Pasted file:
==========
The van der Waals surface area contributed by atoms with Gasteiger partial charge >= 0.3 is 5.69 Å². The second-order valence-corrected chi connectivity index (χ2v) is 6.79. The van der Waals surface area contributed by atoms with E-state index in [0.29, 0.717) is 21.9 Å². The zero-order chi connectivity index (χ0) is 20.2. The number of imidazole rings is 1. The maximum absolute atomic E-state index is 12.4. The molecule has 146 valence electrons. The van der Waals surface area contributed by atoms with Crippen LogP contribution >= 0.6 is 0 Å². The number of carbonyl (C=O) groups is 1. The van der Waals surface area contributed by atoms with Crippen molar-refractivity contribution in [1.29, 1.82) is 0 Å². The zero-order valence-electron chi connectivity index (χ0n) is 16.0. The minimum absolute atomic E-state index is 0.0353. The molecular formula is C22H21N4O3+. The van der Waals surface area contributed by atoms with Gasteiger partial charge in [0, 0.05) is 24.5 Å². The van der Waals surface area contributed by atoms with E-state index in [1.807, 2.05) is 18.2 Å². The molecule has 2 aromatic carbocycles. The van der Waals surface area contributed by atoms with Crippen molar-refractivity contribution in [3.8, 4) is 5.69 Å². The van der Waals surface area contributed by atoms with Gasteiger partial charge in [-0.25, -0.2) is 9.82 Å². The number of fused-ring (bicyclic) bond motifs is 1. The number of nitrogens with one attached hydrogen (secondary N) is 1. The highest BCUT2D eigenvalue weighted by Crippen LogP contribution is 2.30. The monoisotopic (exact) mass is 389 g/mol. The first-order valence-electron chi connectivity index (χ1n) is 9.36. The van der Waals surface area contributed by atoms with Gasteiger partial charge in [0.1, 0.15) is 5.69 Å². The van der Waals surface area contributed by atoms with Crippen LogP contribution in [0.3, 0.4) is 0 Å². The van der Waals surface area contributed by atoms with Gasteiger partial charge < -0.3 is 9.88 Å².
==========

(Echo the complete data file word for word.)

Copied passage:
The van der Waals surface area contributed by atoms with Gasteiger partial charge >= 0.3 is 5.69 Å². The second-order valence-corrected chi connectivity index (χ2v) is 6.79. The van der Waals surface area contributed by atoms with E-state index in [0.29, 0.717) is 21.9 Å². The zero-order chi connectivity index (χ0) is 20.2. The number of imidazole rings is 1. The maximum absolute atomic E-state index is 12.4. The molecule has 146 valence electrons. The van der Waals surface area contributed by atoms with Crippen LogP contribution >= 0.6 is 0 Å². The number of carbonyl (C=O) groups is 1. The van der Waals surface area contributed by atoms with Crippen molar-refractivity contribution in [1.29, 1.82) is 0 Å². The zero-order valence-electron chi connectivity index (χ0n) is 16.0. The minimum absolute atomic E-state index is 0.0353. The molecular formula is C22H21N4O3+. The van der Waals surface area contributed by atoms with Gasteiger partial charge in [0, 0.05) is 24.5 Å². The van der Waals surface area contributed by atoms with E-state index in [1.807, 2.05) is 18.2 Å². The molecule has 2 aromatic carbocycles. The van der Waals surface area contributed by atoms with Crippen molar-refractivity contribution in [3.8, 4) is 5.69 Å². The van der Waals surface area contributed by atoms with Gasteiger partial charge in [-0.25, -0.2) is 9.82 Å². The number of fused-ring (bicyclic) bond motifs is 1. The number of nitrogens with one attached hydrogen (secondary N) is 1. The highest BCUT2D eigenvalue weighted by Crippen LogP contribution is 2.30. The monoisotopic (exact) mass is 389 g/mol. The first-order valence-electron chi connectivity index (χ1n) is 9.36. The van der Waals surface area contributed by atoms with Gasteiger partial charge in [0.1, 0.15) is 5.69 Å². The van der Waals surface area contributed by atoms with Crippen LogP contribution in [0.3, 0.4) is 0 Å². The van der Waals surface area contributed by atoms with Gasteiger partial charge < -0.3 is 9.88 Å².